Starting up the 883 Custom was a somewhat disappointing affair, the bike still has the standard pipes on and it sounds more like a lawnmower than a Harley! The lack of a tachometer (rev counter) also caught me out, although on this bike it really is not necessary. I swung my leg over the wee-beastie – it seems much lower than my own bike, although the quoted seat height is just 11mm less! Taking the bike off the stand I was surprised by how light it felt compared to my own. Quoted figures are 245kg for the 1200S and 240kg for the 883C. Setting off, I pulled the clutch in (same heavy clutch) and plonked the bike into first gear. Except I didn’t, my foot just flopped back to the floor. It was then I remembered the forward controls! Stretching your legs out in front of you is an incredibly unnatural experience on a motorcycle, it encourages you to lean back into the seat and hang onto the handlebars in true bad-ass style. The first corner on this bike was interesting to say the least. The huge 21” front wheel just flops into the corners, giving you no feedback at all although thankfully, the bike is light and low enough to control by shifting your bodyweight slightly, allowing you to correct mistakes caused by the vague front end. On a straight, clear road it’s time to see what this bike can do. Opening the throttle at 40mph in 5th (top) gear results in a fair bit of acceleration. Nothing too drastic, but not too shabby either. I took the bike up to about 85mph, and that was quite enough, thank you very much. The feet-forward riding position means you are splayed out on the bike (looking not unlike one of those sticky Garfield car window decorations) catching all the wind. The skinny front tyre tracks every bump and groove in the road making changing lanes and crossing white lines an, erm, interesting experience! Stopping the bike wasn’t exactly stress free either. The 883C has only one disc brake at the front (my 1200 has 2) and a disc at the rear. This basically means you have to work the front brake twice as hard, and with that skinny front tyre, you really don’t want to push your luck. I found that the best method for braking was to plan it well in advance, using both front and rear brakes in equal measure. At more sensible, cruising speeds, this bike makes a lot more sense. The forward controls mean you have your legs stretched out, rather than bent and cramped beneath you, corners should be approached gently, gradually leaning the bike in (although not too much as those forward pegs will scrape fairly easily) and accelerating smoothly out.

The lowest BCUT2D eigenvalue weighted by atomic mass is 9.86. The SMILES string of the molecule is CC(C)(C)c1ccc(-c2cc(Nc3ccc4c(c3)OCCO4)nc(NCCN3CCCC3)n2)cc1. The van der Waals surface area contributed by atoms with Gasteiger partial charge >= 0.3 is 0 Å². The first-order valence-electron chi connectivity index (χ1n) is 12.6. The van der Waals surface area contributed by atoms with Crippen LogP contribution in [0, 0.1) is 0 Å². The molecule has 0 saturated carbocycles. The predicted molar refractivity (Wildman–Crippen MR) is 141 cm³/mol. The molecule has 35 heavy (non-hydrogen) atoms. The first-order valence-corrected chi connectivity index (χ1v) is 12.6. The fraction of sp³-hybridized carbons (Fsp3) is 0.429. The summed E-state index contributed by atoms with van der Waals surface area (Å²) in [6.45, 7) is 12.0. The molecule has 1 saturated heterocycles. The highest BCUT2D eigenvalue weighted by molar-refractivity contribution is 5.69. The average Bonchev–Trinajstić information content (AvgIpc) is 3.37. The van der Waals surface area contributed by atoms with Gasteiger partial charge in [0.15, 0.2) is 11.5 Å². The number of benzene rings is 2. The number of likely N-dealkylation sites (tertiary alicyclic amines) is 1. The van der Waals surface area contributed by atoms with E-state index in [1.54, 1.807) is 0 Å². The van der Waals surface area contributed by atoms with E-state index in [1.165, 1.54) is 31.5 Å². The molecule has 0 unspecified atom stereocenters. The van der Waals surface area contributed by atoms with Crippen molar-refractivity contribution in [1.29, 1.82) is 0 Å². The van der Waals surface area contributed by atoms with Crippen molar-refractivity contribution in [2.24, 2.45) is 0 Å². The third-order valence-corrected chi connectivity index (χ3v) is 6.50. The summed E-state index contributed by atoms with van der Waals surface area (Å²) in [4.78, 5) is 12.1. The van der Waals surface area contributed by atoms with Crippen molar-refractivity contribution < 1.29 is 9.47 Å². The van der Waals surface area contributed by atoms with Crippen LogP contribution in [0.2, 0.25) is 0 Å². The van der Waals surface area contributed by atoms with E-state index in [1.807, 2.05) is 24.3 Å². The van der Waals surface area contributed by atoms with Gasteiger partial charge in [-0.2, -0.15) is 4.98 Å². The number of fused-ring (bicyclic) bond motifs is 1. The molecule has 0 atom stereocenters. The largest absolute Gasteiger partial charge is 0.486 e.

To sum up, I would say that the 883C is a perfect first bike for someone into customs. If a sports bike rider gets on one he will laugh. Simple as that. There is no power – around 50bhp at best, the brakes are poor, and the riding position, whilst incredibly comfortable at first, soon puts a lot of pressure on the base of your spine. Not ideal for me as I broke mine last year! There is still a lot of vibration from the engine, although not as much as on my 1200S, presumably as the engine isn’t in quite such a high state of tune. Controls are standard Harley – heavy clutch, clunky yet reassuring gearbox and mediocre brakes. The fuel capacity is the same as all ’95-on Sportsters at 3.3 gallons, although I feel fuel economy will be better on this bike due to the smaller engine size and lack of performance. Insurance on the 883 would be cheaper also as it falls into NU Group 11, again due to the smaller engine. This compares favourably to my own bike which is in NU14.
All in all, I was glad when I got the phone call saying my bike was ready and I could pick it up. It’s not that the 883 is a bad bike. It’s just a very different experience to what I am used to.
Good review, i used to own a 1999 xl53c, i thought it a great bike but i did have straight through slash cut exhausts. Also had a screaming eagle stage one put on it. So it sounded great and improved the performance no end.
I would thoroughly recommend this bike as a first bike a stepping stone to the rest of the harley range. Join your local chapter too as they are a great bunch of people.
Unfortuantly with it being a harley it is a target to criminals as mine got stolen. Now im riding a 1200 Triumph Trophy, it leaves most bikes for dust as its group 18 insurance.
gard 22.12.2005 15:40
Hi. Nice review. I got a 2005 model of 883C and it is my first big bike so there is plenty of power for me at the moment :-) I agree with you on the sound...mine became better after i got the Screamin Eagle pipes installed :-) Apart from that the engine is now rubber mounted to the frame so there is less vibration compared to older models. Regards Gard